I would 'suck it up' if I wasn't paying tax on everything.
Get paid by work - it's taxed.
Put money into my savings account - it's taxed
Buy something at the shop - it's taxed
Order something online - it's taxed
Pay my bills - they are taxed
And my MP? Well, they are in various tax avoidance schemes and have expense funds to handle all that.
Something is very wrong somewhere.
Moan moan moan, life's so hard in my comfortable first world country with free health care, education, social care, state pensions, security, policing, safety nets etc. I wish I was a bit richer (but still had all that free stuff).
Pfff... ridiculous, missing the point and ignoring the Yellowstone-sized debt vulcano about to blow
"free health care, education, social care, state pensions, security, policing, safety nets etc"
None of these work - and they are only "free" for people of the same retardative class who think minimum wages help "the poor".
Additionally, apparently it is now a duty to look for expensive, properly taxed stuff so that [random brueaucrat] can properly redistributed my income to whomever is his croniest.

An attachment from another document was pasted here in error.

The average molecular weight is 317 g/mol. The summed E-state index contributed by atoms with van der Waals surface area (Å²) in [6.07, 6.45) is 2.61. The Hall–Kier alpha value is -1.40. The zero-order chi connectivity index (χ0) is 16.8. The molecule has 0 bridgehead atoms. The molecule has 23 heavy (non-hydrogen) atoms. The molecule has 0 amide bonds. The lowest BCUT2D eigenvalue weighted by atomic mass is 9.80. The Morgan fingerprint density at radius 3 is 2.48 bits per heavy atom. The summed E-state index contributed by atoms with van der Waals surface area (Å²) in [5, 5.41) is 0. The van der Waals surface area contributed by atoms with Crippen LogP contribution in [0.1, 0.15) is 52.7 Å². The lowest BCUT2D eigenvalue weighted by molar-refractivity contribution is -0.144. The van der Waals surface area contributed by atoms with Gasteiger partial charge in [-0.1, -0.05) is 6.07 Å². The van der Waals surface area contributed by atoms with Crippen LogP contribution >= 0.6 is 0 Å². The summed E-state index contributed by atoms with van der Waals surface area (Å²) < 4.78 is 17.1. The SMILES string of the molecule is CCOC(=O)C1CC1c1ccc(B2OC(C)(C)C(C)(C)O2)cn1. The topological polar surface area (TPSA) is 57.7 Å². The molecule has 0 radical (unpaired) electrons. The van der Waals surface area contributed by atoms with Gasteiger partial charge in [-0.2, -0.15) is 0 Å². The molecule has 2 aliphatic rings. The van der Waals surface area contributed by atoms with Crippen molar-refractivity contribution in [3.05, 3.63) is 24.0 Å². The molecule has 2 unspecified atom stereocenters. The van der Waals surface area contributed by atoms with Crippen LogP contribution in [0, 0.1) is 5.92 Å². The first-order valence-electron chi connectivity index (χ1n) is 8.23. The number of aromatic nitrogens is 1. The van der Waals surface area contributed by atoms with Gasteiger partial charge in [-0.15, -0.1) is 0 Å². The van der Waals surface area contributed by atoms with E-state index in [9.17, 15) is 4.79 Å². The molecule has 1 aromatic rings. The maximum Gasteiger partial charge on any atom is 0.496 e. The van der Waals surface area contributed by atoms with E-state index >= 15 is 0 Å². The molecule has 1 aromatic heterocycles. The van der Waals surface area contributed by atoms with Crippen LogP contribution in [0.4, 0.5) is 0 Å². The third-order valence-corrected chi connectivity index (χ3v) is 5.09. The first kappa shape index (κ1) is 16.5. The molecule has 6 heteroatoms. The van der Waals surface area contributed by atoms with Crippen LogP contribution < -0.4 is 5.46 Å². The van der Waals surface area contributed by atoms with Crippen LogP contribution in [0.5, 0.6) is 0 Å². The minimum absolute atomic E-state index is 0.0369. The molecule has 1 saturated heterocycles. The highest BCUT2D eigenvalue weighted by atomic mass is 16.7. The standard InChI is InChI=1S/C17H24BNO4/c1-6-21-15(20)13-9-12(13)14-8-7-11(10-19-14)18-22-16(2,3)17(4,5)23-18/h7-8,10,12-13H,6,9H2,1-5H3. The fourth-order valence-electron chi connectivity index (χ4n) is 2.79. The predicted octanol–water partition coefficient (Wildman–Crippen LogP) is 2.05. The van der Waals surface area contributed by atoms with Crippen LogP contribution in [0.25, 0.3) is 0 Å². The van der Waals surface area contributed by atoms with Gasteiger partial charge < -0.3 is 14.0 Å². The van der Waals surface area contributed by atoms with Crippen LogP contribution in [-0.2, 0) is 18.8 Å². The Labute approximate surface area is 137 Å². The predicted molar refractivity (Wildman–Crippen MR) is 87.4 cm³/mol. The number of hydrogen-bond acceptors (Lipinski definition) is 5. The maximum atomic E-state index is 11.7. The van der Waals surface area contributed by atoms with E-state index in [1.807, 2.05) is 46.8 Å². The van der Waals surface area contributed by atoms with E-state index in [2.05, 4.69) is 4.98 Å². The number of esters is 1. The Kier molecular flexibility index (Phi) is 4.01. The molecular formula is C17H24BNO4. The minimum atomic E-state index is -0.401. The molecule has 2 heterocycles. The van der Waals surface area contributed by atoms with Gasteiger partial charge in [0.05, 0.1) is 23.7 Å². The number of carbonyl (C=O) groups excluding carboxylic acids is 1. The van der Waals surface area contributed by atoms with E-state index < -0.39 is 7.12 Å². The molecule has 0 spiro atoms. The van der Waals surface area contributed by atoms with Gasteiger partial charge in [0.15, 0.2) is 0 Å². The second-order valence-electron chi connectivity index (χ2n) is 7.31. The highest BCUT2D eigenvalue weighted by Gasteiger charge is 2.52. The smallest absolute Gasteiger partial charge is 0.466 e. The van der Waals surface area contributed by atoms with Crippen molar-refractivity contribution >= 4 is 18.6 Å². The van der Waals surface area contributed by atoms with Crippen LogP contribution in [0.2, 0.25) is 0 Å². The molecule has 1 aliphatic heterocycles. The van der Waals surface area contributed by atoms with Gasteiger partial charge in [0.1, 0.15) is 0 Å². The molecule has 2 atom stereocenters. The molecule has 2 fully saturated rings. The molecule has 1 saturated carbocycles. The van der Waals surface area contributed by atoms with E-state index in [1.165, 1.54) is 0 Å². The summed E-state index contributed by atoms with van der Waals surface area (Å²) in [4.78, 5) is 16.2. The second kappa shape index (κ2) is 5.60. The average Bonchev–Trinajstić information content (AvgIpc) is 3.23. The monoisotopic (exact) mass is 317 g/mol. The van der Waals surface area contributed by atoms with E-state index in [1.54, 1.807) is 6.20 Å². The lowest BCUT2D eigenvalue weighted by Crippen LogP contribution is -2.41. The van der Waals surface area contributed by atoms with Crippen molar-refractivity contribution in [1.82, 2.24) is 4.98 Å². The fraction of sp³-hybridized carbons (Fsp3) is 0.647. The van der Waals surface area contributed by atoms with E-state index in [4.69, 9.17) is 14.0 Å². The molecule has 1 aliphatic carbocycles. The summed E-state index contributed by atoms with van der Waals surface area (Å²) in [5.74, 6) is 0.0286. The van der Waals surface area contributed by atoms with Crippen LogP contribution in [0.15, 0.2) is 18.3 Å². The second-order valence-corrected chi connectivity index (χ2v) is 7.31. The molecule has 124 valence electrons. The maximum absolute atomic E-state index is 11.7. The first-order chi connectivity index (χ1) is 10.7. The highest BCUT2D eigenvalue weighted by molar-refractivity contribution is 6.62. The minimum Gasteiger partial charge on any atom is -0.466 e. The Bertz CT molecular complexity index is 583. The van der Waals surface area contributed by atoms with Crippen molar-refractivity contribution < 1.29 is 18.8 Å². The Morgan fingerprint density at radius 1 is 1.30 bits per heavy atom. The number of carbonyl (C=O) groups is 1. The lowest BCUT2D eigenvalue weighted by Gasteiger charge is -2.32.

Indeed if only they had been in power 10 years ago when all this wholesale tax avoidance really took off they could have nipped it in the bud. Instead of waiting until the bust they fuelled and watching every large UK based tax paying firm fold because their competitors didn't pay VAT or Corporation tax or if Bodyshopping income tax or NI.
I mean the workers party allowing wholesale sale of the Tax offices to a tax haven or sending out search parties to get cheap workers to gerrymander would be unthinkable.
They'll stop bleating about Amazon when Amazon makes enough party donations, then they'll move onto another company.